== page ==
We reverse the trial court's dismissal of the plaintiffs' § 1983 action, affirm its dismissal of the plaintiffs' claims based on 42 U.S.C. 1985, affirm its dismissal of claims against the City and County of Denver and against Dill, and direct it to allow further amendment of the pleadings as the interests of justice require.


42 U.S.C. § 1983

This case raises a number of questions relating to the nature and scope of claims arising under 42 U.S.C. § 1983 in state courts. 2 This federal statute derives from § 1 of the Civil Rights Act of 1871 and was enacted under the power vested in Congress by § 5 of the Fourteenth Amendment to the United States Constitution. Broadly described, the intent of § 1983 was to create a civil remedy for persons who prove that one acting under color of state law has illegally deprived them of rights guaranteed by the federal constitution or by federal law. Section 1983 provides:

"Every person who, under color of any statute, ordinance, regulation, custom, or usage, of any State or Territory, subjects, or causes to be subjected, any citizen of the United States or other person within the jurisdiction thereof to the deprivation of any rights, privileges, or immunities secured by the Constitution and laws, shall be liable to the party injured in an action at law, suit in equity, or other proper proceeding for redress."

Standing alone, § 1983 provides no protection for civil rights because it creates no independent substantive rights at all. Chapman v. Houston Welfare Rights Organization, 441 U.S. 600, 99 S.Ct. 1905, 60 L.Ed.2d 508 (1979). By its plain terms the statute extends liability to those who, under color of state authority, deprive others of "any rights, privileges, or immunities secured by the Constitution and (federal) laws." Its language includes no description of the type of remedies or punishments which its violation entails. Instead, as this court recognized in Jones v. Hildebrant, supra, a right based upon a violation of § 1983 was intended by Congress to be vindicated by means of remedies and punishments established under state law, at least so far as the state law is not "inconsistent with the Constitution and laws of the United States." 3 42 U.S.C. § 1988. See Robertson v. Wegmann, 436 U.S. 584, 98 S.Ct. 1991, 56 L.Ed.2d 554 (1978); Moor v. County of Alameda, 411 U.S. 693, 93 S.Ct. 1785, 36 L.Ed.2d 596 (1973). 4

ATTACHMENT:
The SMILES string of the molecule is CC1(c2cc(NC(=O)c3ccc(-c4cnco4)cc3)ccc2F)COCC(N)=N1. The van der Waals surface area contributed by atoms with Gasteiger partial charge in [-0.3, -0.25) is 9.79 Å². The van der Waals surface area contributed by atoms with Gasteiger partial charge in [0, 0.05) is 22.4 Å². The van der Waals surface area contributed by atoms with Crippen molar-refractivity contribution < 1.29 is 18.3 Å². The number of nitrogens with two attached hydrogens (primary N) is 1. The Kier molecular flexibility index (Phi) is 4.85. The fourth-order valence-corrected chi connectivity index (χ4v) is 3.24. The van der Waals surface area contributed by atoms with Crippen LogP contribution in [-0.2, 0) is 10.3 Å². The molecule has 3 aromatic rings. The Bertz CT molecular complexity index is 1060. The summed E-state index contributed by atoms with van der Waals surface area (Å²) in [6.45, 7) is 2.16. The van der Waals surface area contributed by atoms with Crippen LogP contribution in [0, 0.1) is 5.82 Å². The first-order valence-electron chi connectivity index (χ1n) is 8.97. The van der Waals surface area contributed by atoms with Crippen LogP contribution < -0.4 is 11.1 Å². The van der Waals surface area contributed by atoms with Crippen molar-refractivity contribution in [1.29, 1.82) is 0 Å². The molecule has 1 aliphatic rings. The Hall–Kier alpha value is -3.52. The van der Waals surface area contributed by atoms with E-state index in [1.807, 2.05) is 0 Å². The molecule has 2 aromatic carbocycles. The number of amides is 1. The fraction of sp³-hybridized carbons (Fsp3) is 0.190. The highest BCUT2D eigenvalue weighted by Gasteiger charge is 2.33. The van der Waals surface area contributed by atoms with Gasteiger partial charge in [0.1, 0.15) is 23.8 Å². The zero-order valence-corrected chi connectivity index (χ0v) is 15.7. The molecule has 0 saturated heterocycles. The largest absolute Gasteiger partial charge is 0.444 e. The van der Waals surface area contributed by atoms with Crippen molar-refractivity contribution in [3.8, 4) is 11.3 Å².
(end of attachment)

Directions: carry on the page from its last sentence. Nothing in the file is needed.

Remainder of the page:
We find that the trial court erred in ruling that a state wrongful death action was the plaintiffs' sole method of recovery in Colorado. 5 In order to guide the trial court in its conduct of proceedings on remand, we go on to determine whether any of the plaintiffs in this case are entitled to assert a claim for relief under § 1983 that allows a recovery of damages different from the remedies and limitations that apply to plaintiffs who might bring a comparable claim for relief under state law alone. We distinguish two possible state statutes which bear upon this question: (1) a claim for wrongful death, arising under section 13-21-202, C.R.S. 1973, brought by surviving parties whose claim is based upon a fatal injury done to the deceased; 6 and (2) a survival action brought under section 13-20-101, C.R.S. 1973, by the deceased's personal representative for the benefit of the estate. 7

In order to answer the question of remedies and limitations, we must determine whether existing state law is inconsistent with the federal policies underlying § 1983. To the extent that any fundamental inconsistency exists between the state and federal policies, a claimant under § 1983 is not limited to recovery under state law; and separate rules for recovery, consistent with federal policies, must be adopted. See Robertson v. Wegmann, supra.

A. The Claim for Relief